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Creditors Voluntary Liquidation

 / The director's role in a business

The director's role in a business

When a company enters liquidation, part of the liquidator’s role is to consider the
conduct of its directors to ensure that they have acted properly, and in the best
interests of the company’s stakeholders. Companies fail for any number of
reasons, but it is only where there is evidence of wrongdoing, or unfit conduct
that you may risk becoming disqualified. We look at directors’ investigations in
practical detail below, in terms of the responsibilities of a company’s directors,
its liquidators and those of the Insolvency Service.


Investigations: the director’s role

As company director, you have a number of obligations to your company which, under the Companies Act 2006, include duties to promote the success of the company and to exercise reasonable care, skill and diligence. This applies to all companies generally, not only those which enter liquidation.


Although at times your business may feel entwined with your own personal finances, the company is, however, a separate legal entity and as such should be run according to what’s in the best interests of the company and its creditors, rather than for personal gain.

If your company enters liquidation, you will be required to provide the liquidators with all the company’s books and records, and co-operate generally with the liquidators’ requests for information, so that they can ensure that there is no evidence of wrongdoing in this regard.

In practical terms, this entails our staff organising a courier collection for physical records, a transfer of electronic records, and requesting log-in details for any online financial software.

It also means that each director will be required to complete a questionnaire relating to their roles within the company.


Investigations: the liquidator’s role

The liquidator will review the books and records of the company including accounts and bank statements, usually for the three years prior to liquidation.

If anything is found to require further explanation they may contact any of the company’s directors for clarification. If the directors fail to cooperate, the liquidators have the power to call for a public or private examination of the directors. In practice however, this is something that only rarely occurs.

Within 3 months of the liquidation creditors meeting, the liquidator will complete an online submission to the Insolvency Service. The submission will include information on any person who was a director at the time of liquidation, as well as anyone who has been a director in the three years prior, and anyone who may have acted as a director even if they were not identified as one at Companies House (such as shadow directors or de facto directors).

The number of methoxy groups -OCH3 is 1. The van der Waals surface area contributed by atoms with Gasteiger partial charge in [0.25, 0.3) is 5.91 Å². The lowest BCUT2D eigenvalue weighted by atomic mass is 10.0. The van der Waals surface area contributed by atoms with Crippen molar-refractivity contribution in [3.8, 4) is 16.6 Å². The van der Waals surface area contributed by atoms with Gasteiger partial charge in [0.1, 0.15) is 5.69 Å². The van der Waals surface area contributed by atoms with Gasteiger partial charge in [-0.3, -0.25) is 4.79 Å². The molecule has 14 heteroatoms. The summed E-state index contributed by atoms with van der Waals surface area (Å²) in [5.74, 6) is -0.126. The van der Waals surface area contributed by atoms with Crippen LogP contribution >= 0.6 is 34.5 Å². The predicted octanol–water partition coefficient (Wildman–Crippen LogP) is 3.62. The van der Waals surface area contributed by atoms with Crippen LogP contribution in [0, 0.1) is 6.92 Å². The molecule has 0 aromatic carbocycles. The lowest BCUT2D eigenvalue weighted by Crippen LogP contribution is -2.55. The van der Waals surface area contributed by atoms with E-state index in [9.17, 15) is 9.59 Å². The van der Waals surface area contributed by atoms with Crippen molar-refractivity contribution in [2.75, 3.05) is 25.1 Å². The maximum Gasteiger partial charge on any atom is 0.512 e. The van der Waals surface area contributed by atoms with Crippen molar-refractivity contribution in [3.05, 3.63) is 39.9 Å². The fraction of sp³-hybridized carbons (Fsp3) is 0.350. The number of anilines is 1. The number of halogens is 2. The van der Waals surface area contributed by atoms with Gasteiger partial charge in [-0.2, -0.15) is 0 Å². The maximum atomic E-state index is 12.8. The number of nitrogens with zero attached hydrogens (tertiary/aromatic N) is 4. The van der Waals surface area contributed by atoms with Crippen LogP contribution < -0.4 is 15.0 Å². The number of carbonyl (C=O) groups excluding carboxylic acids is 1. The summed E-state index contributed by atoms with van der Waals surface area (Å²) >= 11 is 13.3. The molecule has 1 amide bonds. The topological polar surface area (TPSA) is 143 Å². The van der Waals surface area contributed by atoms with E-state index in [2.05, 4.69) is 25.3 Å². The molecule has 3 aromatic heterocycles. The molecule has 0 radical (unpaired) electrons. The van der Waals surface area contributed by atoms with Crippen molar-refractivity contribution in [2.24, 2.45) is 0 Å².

The liquidator will provide information on the company’s financial records, specifically detailing whether company officers were responsible for:

  • Incurring further debt when they ought to have reasonably known that the company was insolvent
  • Paying some creditors in preference to others, especially associated creditors
  • Using monies which should have been set aside for tax to continue trading
  • Disposing of assets for less than market value
  • Failure to provide goods or services which have been paid for
  • Failure to co-operate with the liquidator
  • Fraudulent behaviour


Investigations: the Insolvency Service’s role

The Insolvency Service will review the liquidator’s submission and take further action only if it deems it to be appropriate. There is no set test and each case is considered individually. It mainly considers whether there is sufficient evidence of wrongdoing, and if disqualification would be in the public interest.

The Insolvency Service has up to two years from the date of liquidation to commence disqualification proceedings.



If a director is either taken to court and disqualified, or voluntarily agrees to be disqualified, it means that they can’t be a director of any UK company, or an overseas company with connections to the UK. In addition, they can’t be involved in the formation or running of a company, even if they are not formally a director.  Disqualification may also prevent them from working in certain roles, such as accountant, solicitor, barrister or pension trustee.

The period of disqualification runs from between 2 and 15 years, depending on the seriousness of the offences. Disqualification for more than 10 years is generally given for fraudulent conduct. The period of disqualification will usually be less if a director agrees to this voluntarily, rather than being disqualified by the court. Once disqualified, it is possible that a director can apply to court for leave to be exempted from their disqualification due to exceptional circumstances. Read more about directors’ disqualification here.


Final thoughts

The level of liquidations which lead onto a disqualification has historically been around the 3% mark. The Insolvency Service’s ethos is not to penalise every liquidating director, but only the small number who it decides have acted against the interests of their business’ stakeholders.

If you have any questions about directors’ investigations, or would like to talk about this in more detail with one of our expert advisors, please feel free to contact us or use our booking system to arrange a meeting.

Business Rescue Expert is part of Robson Scott Associates Limited, a limited company registered in England and Wales No. 05331812, a leading independent insolvency practice, specialising in business rescue advice. The company holds professional indemnity insurance and complies with the EU Services Directive. Christopher Horner (IP no 16150) is licenced by the Insolvency Practitioners Association


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